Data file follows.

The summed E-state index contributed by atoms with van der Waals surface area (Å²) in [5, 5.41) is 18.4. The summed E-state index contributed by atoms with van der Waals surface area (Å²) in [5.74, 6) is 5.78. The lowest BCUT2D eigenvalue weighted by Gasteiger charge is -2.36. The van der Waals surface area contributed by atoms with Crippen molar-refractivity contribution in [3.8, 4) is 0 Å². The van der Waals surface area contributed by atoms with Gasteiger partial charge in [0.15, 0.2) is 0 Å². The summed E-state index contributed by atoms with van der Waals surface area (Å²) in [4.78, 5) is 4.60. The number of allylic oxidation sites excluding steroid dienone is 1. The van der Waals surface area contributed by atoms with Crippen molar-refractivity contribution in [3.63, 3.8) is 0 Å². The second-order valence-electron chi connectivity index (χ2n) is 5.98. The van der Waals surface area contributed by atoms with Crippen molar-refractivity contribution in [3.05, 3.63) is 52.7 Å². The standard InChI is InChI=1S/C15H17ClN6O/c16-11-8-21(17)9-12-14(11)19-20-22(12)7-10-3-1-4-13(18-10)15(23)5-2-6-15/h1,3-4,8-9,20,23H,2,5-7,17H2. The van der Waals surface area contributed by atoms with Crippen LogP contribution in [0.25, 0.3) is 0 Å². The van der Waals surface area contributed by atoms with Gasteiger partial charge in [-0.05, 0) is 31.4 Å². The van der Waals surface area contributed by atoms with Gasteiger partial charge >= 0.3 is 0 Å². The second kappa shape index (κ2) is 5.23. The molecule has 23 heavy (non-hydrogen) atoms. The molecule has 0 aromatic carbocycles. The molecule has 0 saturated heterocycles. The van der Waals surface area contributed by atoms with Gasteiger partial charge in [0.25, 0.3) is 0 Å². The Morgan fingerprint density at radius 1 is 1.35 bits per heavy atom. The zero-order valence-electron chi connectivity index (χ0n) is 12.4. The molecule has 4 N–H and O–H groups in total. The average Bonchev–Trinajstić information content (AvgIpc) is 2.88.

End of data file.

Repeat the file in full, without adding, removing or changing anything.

The summed E-state index contributed by atoms with van der Waals surface area (Å²) in [5, 5.41) is 18.4. The summed E-state index contributed by atoms with van der Waals surface area (Å²) in [5.74, 6) is 5.78. The lowest BCUT2D eigenvalue weighted by Gasteiger charge is -2.36. The van der Waals surface area contributed by atoms with Crippen molar-refractivity contribution in [3.8, 4) is 0 Å². The van der Waals surface area contributed by atoms with Gasteiger partial charge in [0.15, 0.2) is 0 Å². The summed E-state index contributed by atoms with van der Waals surface area (Å²) in [4.78, 5) is 4.60. The number of allylic oxidation sites excluding steroid dienone is 1. The van der Waals surface area contributed by atoms with Crippen molar-refractivity contribution in [3.63, 3.8) is 0 Å². The second-order valence-electron chi connectivity index (χ2n) is 5.98. The van der Waals surface area contributed by atoms with Crippen molar-refractivity contribution in [3.05, 3.63) is 52.7 Å². The standard InChI is InChI=1S/C15H17ClN6O/c16-11-8-21(17)9-12-14(11)19-20-22(12)7-10-3-1-4-13(18-10)15(23)5-2-6-15/h1,3-4,8-9,20,23H,2,5-7,17H2. The van der Waals surface area contributed by atoms with Crippen LogP contribution in [0.25, 0.3) is 0 Å². The van der Waals surface area contributed by atoms with Gasteiger partial charge in [-0.05, 0) is 31.4 Å². The van der Waals surface area contributed by atoms with Gasteiger partial charge >= 0.3 is 0 Å². The second kappa shape index (κ2) is 5.23. The molecule has 23 heavy (non-hydrogen) atoms. The molecule has 0 aromatic carbocycles. The molecule has 0 saturated heterocycles. The van der Waals surface area contributed by atoms with Gasteiger partial charge in [0.25, 0.3) is 0 Å². The Morgan fingerprint density at radius 1 is 1.35 bits per heavy atom. The zero-order valence-electron chi connectivity index (χ0n) is 12.4. The molecule has 4 N–H and O–H groups in total. The average Bonchev–Trinajstić information content (AvgIpc) is 2.88.